Día de los Muertos in the District

Courtesy of Bella Ramon

By Bella Ramon

The Mexican Cultural Institute hosted a free event to celebrate the iconic Mexican holiday, Día de los Muertos on Saturday, November 2. The Mexican Cultural Institute is an organization that aims to enrich the relationship between Mexico and the United States through the local community in D.C. 

Located in Columbia Heights, a central area, the organization is able to reach out to a large community. Since its opening in 1990, it has been able to preserve and promote the Hispanic culture by partnering with many institutions such as the Kennedy Center for the Performing Arts, the National Gallery of Art, the Smithsonian Institutes, and the Library of Congress. Their partnerships help spread diverse culture through artistic means. 

Día de los Muertos is a multi-day celebration commonly recognized in Mexico, Central America, and in the United States that lasts from October 31 to November 2. This celebration is a time that is set apart during the year to enable everyone to celebrate and honor the lives of those they have lost. Among this, it is also a time when people are able to express themselves through artistic means, such as colorful face paint, sugar skull decorations, and creating intricate altars. 

At this event, guests were able to enjoy traditional goodies such as pan de muerto, or bread of the dead, and Mexican hot chocolate. A traditional dance performance, the ballet folklorico, was on the agenda to entertain guests, as well as a continuous screening of the film The Universe Apart by Adele Schmidt, which follows the life and work of a Mexican artist in San Francisco, California. Finally, an ofrenda, or altar, was set up to remember those who lost their lives in the recent El Paso shooting in Texas and Mexican artists who passed away this past year.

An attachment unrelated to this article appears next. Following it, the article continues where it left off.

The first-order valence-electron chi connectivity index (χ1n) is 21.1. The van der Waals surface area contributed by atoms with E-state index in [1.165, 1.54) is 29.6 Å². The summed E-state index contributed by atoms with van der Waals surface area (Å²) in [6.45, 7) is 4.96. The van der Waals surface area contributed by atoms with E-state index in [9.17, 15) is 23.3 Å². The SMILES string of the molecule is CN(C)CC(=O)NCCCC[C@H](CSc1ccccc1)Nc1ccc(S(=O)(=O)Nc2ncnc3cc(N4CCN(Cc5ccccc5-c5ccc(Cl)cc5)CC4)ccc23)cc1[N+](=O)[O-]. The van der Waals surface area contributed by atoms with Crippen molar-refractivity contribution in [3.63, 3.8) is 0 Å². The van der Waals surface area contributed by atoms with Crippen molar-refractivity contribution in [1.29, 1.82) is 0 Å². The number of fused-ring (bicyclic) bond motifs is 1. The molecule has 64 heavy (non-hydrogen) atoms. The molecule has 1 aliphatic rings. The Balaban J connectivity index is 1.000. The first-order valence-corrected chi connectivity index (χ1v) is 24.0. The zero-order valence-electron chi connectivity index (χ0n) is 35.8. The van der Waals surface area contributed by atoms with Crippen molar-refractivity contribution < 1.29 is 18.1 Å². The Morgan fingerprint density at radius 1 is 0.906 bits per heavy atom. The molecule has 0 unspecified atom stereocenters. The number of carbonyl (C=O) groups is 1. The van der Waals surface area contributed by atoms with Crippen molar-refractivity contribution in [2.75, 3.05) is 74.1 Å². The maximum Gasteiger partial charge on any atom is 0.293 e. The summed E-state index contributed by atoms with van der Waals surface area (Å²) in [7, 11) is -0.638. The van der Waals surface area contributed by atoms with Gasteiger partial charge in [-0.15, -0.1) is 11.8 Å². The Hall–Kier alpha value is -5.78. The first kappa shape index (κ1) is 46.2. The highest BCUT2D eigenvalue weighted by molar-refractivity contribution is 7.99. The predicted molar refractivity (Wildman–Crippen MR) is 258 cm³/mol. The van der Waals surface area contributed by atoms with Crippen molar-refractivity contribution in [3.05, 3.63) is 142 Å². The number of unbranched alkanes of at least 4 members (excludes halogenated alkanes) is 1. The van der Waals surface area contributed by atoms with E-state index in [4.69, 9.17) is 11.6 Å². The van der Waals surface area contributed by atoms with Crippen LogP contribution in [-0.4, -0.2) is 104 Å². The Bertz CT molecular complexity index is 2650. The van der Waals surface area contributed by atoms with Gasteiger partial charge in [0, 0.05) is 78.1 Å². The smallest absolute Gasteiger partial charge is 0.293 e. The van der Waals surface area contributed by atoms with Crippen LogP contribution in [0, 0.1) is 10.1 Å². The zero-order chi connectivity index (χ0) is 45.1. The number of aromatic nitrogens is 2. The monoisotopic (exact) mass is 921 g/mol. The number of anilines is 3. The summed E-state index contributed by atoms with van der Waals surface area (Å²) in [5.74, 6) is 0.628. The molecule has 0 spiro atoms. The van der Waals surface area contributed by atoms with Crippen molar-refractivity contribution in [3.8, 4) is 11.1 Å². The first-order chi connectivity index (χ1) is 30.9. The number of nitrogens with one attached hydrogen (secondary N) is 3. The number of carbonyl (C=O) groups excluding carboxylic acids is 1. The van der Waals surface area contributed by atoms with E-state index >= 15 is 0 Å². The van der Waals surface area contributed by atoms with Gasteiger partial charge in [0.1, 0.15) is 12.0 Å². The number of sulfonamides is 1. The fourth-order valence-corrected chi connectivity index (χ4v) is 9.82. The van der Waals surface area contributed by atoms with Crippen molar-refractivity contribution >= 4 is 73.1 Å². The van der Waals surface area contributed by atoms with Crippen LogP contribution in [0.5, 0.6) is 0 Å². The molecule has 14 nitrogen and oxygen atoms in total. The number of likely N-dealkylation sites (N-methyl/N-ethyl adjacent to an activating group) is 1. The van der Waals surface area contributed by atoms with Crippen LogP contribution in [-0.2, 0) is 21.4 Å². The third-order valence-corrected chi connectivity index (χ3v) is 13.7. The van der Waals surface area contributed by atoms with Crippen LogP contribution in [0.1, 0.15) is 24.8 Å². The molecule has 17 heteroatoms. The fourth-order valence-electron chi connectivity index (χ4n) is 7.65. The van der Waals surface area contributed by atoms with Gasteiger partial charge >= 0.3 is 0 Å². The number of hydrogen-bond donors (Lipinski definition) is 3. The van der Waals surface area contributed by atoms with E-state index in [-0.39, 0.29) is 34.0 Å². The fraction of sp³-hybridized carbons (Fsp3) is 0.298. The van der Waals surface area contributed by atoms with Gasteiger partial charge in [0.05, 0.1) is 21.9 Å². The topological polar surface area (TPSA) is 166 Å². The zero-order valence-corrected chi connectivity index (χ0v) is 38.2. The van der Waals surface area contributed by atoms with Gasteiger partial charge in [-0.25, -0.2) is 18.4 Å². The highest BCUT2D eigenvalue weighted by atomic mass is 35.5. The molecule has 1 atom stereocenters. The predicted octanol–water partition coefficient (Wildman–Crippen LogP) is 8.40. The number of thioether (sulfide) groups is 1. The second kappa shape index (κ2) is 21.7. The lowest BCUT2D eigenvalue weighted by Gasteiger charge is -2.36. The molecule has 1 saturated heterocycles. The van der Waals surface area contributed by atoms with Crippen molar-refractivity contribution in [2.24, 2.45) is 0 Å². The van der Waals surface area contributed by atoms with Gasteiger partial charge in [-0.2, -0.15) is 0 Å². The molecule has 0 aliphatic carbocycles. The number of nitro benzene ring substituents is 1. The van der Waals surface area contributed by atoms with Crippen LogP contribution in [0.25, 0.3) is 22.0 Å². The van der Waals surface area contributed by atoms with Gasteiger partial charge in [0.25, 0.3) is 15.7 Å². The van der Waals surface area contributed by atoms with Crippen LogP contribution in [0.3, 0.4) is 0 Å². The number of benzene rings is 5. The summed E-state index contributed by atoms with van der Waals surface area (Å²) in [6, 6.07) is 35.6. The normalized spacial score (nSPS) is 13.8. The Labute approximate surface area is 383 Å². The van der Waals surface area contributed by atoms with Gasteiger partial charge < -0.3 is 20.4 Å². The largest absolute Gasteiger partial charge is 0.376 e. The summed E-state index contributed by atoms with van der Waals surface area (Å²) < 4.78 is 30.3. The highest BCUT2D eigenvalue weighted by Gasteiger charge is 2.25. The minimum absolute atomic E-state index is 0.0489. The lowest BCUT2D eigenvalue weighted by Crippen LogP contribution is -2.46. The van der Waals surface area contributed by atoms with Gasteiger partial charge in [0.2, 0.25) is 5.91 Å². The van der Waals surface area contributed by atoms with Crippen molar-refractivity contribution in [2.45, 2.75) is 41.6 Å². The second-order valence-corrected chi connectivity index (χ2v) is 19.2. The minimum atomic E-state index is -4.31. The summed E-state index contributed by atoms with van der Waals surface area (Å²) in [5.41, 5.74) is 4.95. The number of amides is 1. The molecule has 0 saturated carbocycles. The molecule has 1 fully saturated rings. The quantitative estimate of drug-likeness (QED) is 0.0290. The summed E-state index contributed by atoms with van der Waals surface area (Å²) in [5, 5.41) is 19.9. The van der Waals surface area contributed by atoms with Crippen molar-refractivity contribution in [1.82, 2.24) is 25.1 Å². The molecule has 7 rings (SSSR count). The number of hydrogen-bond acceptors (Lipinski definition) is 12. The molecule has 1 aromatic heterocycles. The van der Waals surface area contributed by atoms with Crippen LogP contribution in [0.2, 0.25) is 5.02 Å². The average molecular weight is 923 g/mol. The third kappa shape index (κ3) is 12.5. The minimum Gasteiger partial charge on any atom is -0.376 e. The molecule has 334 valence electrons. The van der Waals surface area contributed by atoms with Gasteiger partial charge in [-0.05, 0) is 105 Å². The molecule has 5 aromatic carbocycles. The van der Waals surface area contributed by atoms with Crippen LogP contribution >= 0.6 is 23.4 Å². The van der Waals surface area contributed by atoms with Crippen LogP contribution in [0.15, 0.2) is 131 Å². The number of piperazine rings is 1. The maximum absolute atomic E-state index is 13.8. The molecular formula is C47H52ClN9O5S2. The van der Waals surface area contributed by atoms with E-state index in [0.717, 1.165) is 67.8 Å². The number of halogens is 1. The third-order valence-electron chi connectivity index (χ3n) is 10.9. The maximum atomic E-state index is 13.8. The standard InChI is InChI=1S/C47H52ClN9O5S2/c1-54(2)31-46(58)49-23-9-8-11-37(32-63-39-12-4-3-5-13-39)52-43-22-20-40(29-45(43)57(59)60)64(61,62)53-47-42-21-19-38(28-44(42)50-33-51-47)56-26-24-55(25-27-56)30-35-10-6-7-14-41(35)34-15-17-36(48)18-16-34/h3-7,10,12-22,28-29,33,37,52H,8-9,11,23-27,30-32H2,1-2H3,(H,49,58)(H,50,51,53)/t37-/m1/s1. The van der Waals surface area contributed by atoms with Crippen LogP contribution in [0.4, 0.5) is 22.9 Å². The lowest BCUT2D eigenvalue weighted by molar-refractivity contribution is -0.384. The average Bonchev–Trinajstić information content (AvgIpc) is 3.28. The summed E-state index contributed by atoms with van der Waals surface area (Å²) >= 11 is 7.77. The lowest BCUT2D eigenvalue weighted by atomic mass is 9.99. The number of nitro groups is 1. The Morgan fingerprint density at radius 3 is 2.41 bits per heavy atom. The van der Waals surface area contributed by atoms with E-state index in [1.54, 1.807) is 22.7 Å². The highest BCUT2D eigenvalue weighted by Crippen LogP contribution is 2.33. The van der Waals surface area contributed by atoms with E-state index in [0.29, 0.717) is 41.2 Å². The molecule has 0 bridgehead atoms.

Each detail of the decorations holds a significant meaning to Día de los Muertos. The pan de muerto, for instance, has small circular shapes sticking out of the sweet treat, representing bones. Ballet folklorico, a traditional dance, has a deep cultural meaning in terms of remembering one’s ancestors. The ofrenda that is commonly put out contains stylized and decorated skulls, representing the sweetness of life. Food, decorations, and other small offerings are also placed onto the altar in memory of the person or people it is dedicated to.

This year, lines went around the corner to get into the building. Once inside, it was packed to the brim with those eager to celebrate. Many were in costumes with their faces painted like skulls and others were in traditional Mexican clothing. 

Through their outreach program, the Mexican Cultural Institute is determined to help those in the Metropolitan area learn about the vibrancy of the rich culture that many still cherish today. Their main goal is to create an artistic bridge between Mexican and American cultures, right in the heart of the District, and a Dia de los Muertos celebration does just that.

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